|Posted by Naveen Kini on June 21, 2019 at 11:35 AM|
The most common topic of discussion at young mother get-togethers, and social functions is invariably about feeding. More specifically, about how the children don’t eat, how fussy they are with what they want to eat, how it takes hours for a child to finish a meal, about how skinny or overweight they are becoming and so on. Many mothers are at their wits end, having tried everything suggested by elders and peers. They end up spending hours running behind a child, coaxing, cajoling and sometimes even bribing or threatening the child to eat. Such disharmony and stress can easily be avoided by following some rules when initiating feeding, and changing the rules of feeding in children who are giving you trouble.
RULE #1 - The child is the boss!
The more a child is forced, the more he/she is going to resist. Any compulsion is usually met with rebellion. Any food forced down the throat promptly comes out, putting to waste the meticulous effort put in by the mother (or grandmother)! Therefore, make it a point to respect the child’s wishes. Stop when the child says enough, and postpone the meal if the child says NO. There is absolutely no harm done in letting a child to miss a meal or two, the subsequent hunger makes the child relish the food, and realize the fact that “if I don’t eat, I will get hungry”
RULE #2 - No distractions during feeding
This literally means “NO ELECTRONIC MEDIA DURING MEALTIME”. Eating in infants will be initiated only on a ‘high chair’, and meals will be served to children only at the dining table or in the kitchen. Older children will eat on their own, and demands to be fed or the TV to be switched on should be met with firm refusal. Similarly, infants should not be taken to the balcony, garden etc. for distraction during meals. And for it to be followed by the little ones, this rule should apply to everyone in the house!
RULE #3 – Feed the child in sitting position
Feeding of infants should always be undertaken with the child sitting, where gravity helps retention of food, rather than with the child lying down, as there is a risk of vomiting and aspiration of food into the lungs and ears in this position. A sitting child is more aware of his/her surroundings, and actively participates in the feeding exercise.
RULE #4 - Space out the meals
Give your children sufficient time to get hungry. Do not follow a rigid meal regimen, and insist that the child follows it like clockwork! Spacing out meals, and allowing your child to miss a meal if required, will give sufficient time for the child to digest the previous meal, and get hungry enough to eat the next. A hungry child needs no appetizers or distractions!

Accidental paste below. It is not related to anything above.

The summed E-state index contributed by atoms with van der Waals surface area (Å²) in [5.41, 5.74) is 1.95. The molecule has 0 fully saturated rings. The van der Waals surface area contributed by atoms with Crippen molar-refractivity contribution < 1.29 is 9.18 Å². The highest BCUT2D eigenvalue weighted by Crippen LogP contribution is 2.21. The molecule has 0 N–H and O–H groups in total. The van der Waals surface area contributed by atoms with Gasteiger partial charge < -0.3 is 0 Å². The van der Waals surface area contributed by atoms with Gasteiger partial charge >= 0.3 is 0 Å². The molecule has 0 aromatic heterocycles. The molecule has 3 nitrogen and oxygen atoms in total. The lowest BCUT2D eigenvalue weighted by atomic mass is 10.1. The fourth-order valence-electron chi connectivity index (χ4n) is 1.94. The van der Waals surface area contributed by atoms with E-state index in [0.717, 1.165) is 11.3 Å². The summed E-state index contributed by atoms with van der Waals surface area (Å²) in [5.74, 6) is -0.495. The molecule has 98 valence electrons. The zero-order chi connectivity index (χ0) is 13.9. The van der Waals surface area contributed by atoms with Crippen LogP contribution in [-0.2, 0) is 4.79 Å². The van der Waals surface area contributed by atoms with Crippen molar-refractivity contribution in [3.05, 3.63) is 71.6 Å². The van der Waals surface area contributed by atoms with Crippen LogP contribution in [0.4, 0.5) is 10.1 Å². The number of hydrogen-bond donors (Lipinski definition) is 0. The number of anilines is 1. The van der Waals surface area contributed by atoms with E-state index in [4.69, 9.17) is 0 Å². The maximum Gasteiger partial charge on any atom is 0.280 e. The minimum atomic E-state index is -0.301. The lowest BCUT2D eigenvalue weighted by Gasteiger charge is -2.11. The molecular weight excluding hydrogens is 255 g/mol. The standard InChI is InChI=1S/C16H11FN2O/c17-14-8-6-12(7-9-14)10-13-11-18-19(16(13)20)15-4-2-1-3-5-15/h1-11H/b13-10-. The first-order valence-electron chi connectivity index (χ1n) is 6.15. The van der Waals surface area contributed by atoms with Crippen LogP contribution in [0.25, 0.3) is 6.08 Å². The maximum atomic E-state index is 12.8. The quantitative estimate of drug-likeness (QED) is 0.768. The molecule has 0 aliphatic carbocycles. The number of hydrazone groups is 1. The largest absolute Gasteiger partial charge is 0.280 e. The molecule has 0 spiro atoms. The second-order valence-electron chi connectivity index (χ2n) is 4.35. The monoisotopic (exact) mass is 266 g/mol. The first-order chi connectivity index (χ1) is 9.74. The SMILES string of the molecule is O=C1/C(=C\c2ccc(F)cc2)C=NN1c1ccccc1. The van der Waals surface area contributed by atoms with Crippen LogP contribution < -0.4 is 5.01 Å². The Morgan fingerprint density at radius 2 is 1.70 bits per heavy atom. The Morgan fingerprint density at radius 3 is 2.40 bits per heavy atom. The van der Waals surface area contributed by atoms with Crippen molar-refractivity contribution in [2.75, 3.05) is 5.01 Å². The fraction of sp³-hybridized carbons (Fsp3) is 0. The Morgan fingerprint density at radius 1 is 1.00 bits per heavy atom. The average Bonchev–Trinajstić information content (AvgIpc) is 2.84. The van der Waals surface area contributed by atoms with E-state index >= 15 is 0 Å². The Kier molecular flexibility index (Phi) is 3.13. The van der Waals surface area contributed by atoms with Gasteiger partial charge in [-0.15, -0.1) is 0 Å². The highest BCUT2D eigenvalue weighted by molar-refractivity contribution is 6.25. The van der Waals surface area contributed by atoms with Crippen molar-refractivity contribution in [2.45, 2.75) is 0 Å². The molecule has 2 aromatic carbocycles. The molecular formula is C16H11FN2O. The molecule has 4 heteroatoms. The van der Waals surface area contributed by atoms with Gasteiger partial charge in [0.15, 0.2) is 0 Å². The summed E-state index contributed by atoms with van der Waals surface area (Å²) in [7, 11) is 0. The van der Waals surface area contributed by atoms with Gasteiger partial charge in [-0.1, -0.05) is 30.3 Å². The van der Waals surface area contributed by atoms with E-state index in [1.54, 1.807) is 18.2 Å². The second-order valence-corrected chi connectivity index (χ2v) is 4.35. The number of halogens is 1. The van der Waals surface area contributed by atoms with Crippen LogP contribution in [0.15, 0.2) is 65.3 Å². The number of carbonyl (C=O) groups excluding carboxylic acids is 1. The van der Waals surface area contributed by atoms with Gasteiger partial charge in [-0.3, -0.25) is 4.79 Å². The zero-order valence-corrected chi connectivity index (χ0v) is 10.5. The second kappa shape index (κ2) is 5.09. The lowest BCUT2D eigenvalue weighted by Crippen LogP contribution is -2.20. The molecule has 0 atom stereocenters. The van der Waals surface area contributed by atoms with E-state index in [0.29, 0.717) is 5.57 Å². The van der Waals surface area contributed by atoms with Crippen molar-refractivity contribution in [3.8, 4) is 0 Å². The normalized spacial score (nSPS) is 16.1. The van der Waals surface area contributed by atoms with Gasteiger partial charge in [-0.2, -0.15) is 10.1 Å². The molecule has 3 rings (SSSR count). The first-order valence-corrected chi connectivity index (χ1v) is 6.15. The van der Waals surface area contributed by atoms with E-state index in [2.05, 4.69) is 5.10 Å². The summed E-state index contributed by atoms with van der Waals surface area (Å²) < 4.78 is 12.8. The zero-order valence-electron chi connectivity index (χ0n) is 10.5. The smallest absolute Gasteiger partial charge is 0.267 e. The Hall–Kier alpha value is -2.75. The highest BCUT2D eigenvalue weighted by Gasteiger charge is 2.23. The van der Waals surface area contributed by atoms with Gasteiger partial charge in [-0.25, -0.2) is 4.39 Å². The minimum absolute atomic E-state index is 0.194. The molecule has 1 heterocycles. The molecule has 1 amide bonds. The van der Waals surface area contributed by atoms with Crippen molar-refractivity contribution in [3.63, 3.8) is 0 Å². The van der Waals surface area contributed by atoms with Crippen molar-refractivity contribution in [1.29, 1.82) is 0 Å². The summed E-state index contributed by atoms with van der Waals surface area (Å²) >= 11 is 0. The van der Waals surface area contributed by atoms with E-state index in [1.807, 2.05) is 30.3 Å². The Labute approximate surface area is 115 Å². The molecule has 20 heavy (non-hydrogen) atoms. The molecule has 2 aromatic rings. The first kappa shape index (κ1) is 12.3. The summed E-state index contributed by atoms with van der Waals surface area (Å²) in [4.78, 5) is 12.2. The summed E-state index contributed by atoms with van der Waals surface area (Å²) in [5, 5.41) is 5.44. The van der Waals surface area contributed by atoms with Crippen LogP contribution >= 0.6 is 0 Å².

RULE #5 – Bring in variety
Nothing is disliked more by children (and infants) than the prospect of eating the same food repeatedly. If your child does not like rice, serve him food made from wheat, ragi, corn etc. Some kids like spice, while others may have an inclination for a sweet tinge in the food. Make sure each meal has a significant portion of fruits and vegetables (the more colourful, the better), and after the age of 1, dairy products like milk, cheese and paneer. Non-vegetarian food can be introduced by 8 to 9 months, if culturally indicated.
RULE #6 – Let the child eat on its own
As soon as the infant is sitting steadily, offer finger food on a plate (a concept called baby led weaning). Slowly introduce a spoon, so that the child develops the dexterity to transfer larger amounts of food into the mouth. Tolerate the initial mess and apparent disinterest. Let eating be a complete sensory experience for your child where he/she sees and hears the food being prepared, smells the interesting ingredients, feels the different textures with their little fingers before actually tasting the food in the mouth. This hand-mouth co-ordination is important in developing future skills like handwriting, drawing etc. Older children, above the age of 2, should compulsorily feed themselves
RULE #7 – No snacking in between meals
Eating high calorie snacks, biscuits and sweets are the commonest reason why children are not interested in their regular meals. These junk items provide them with empty calories, enough to meet (and usually in excess of) their daily calorie requirements, but are of very low nutritional value. A single packet of chips, can provide up to 500 calories, almost 1/3rd to 1/4th the daily calorie requirement of a young child. Throw out all the chocolates and cold drinks from the fridge, do not store ice cream in the freezer, and avoid bringing fried items home. Substitute them with healthy fruits and vegetables, that too only at meal time.
RULE #8 – Delay gratification
Parents are often guilty of trying to satisfy their child’s every whim. An infant is breast fed the second it starts crying. When the child complains about the food cooked for dinner, pizza is immediately ordered online. A small tantrum on the road earns the child a whole bar of chocolate! A lot of research over the last few decades has pointed out the demerits of such ‘instant gratification’. An example of this is the “Marshmallow test” of 1960 and 70s. Learn to say ‘NO’, and let your children experience that bit of unhappiness in the safety of their own family. They come out realizing that the world didn’t end because they didn’t get what they wanted!
Human beings are set apart from other animals by their superior intelligence and analytical power. But sometimes we tend to dissect and de-construct problems a little too much, and thus complicate matters further. Feeding of children is one such matter which will benefit from our non-interference. Let hunger be the main drive for eating in children, and let the child decide how much to eat out of the food provided. That is what the mother of a young one in every species other than ours does!